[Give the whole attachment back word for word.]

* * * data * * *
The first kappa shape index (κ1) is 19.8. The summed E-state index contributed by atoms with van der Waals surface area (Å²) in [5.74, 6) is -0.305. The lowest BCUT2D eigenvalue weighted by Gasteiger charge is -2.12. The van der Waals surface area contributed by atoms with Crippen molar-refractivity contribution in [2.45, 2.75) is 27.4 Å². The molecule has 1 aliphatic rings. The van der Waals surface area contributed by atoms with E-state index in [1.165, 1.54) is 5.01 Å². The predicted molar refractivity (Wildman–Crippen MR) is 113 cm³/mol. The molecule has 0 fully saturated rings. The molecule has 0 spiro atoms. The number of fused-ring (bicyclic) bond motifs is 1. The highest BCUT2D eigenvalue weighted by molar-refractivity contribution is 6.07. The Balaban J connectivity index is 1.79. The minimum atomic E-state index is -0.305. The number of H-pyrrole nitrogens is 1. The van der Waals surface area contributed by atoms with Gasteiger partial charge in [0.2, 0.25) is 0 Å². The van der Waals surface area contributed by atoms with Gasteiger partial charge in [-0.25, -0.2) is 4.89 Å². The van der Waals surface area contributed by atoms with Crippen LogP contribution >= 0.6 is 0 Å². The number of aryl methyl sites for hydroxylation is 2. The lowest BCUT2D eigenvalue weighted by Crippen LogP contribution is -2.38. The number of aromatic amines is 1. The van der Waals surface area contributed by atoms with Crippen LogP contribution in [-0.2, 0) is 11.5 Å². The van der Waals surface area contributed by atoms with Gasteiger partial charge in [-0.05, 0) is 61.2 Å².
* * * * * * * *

The first kappa shape index (κ1) is 19.8. The summed E-state index contributed by atoms with van der Waals surface area (Å²) in [5.74, 6) is -0.305. The lowest BCUT2D eigenvalue weighted by Gasteiger charge is -2.12. The van der Waals surface area contributed by atoms with Crippen molar-refractivity contribution in [2.45, 2.75) is 27.4 Å². The molecule has 1 aliphatic rings. The van der Waals surface area contributed by atoms with E-state index in [1.165, 1.54) is 5.01 Å². The predicted molar refractivity (Wildman–Crippen MR) is 113 cm³/mol. The molecule has 0 fully saturated rings. The molecule has 0 spiro atoms. The number of fused-ring (bicyclic) bond motifs is 1. The highest BCUT2D eigenvalue weighted by molar-refractivity contribution is 6.07. The Balaban J connectivity index is 1.79. The minimum atomic E-state index is -0.305. The number of H-pyrrole nitrogens is 1. The van der Waals surface area contributed by atoms with Gasteiger partial charge in [0.2, 0.25) is 0 Å². The van der Waals surface area contributed by atoms with Gasteiger partial charge in [-0.25, -0.2) is 4.89 Å². The van der Waals surface area contributed by atoms with Crippen LogP contribution >= 0.6 is 0 Å². The number of aryl methyl sites for hydroxylation is 2. The lowest BCUT2D eigenvalue weighted by Crippen LogP contribution is -2.38. The number of aromatic amines is 1. The van der Waals surface area contributed by atoms with Crippen LogP contribution in [-0.2, 0) is 11.5 Å². The van der Waals surface area contributed by atoms with Gasteiger partial charge in [-0.05, 0) is 61.2 Å².